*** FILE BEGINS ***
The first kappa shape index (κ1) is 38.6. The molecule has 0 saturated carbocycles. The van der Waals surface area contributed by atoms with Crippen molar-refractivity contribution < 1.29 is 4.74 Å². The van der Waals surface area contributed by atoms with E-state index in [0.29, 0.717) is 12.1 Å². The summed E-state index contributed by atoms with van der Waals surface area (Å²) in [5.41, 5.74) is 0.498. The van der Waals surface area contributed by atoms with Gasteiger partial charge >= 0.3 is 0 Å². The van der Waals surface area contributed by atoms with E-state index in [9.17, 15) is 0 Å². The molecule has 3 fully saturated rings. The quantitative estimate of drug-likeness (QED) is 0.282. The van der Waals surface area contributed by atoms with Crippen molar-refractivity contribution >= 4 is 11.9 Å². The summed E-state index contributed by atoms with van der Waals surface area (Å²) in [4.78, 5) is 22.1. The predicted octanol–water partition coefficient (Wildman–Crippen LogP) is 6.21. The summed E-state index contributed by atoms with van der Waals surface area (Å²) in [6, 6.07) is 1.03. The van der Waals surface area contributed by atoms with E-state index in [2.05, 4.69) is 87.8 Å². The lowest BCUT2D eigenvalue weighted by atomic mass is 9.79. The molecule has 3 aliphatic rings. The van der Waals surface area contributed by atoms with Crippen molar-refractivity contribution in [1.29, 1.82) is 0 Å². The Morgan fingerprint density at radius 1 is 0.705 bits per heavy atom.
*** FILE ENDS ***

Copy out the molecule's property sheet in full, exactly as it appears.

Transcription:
The first kappa shape index (κ1) is 38.6. The molecule has 0 saturated carbocycles. The van der Waals surface area contributed by atoms with Crippen molar-refractivity contribution < 1.29 is 4.74 Å². The van der Waals surface area contributed by atoms with E-state index in [0.29, 0.717) is 12.1 Å². The summed E-state index contributed by atoms with van der Waals surface area (Å²) in [5.41, 5.74) is 0.498. The van der Waals surface area contributed by atoms with Gasteiger partial charge >= 0.3 is 0 Å². The van der Waals surface area contributed by atoms with E-state index in [9.17, 15) is 0 Å². The molecule has 3 fully saturated rings. The quantitative estimate of drug-likeness (QED) is 0.282. The van der Waals surface area contributed by atoms with Crippen molar-refractivity contribution >= 4 is 11.9 Å². The summed E-state index contributed by atoms with van der Waals surface area (Å²) in [4.78, 5) is 22.1. The predicted octanol–water partition coefficient (Wildman–Crippen LogP) is 6.21. The summed E-state index contributed by atoms with van der Waals surface area (Å²) in [6, 6.07) is 1.03. The van der Waals surface area contributed by atoms with E-state index in [2.05, 4.69) is 87.8 Å². The lowest BCUT2D eigenvalue weighted by atomic mass is 9.79. The molecule has 3 aliphatic rings. The van der Waals surface area contributed by atoms with Crippen molar-refractivity contribution in [1.29, 1.82) is 0 Å². The Morgan fingerprint density at radius 1 is 0.705 bits per heavy atom.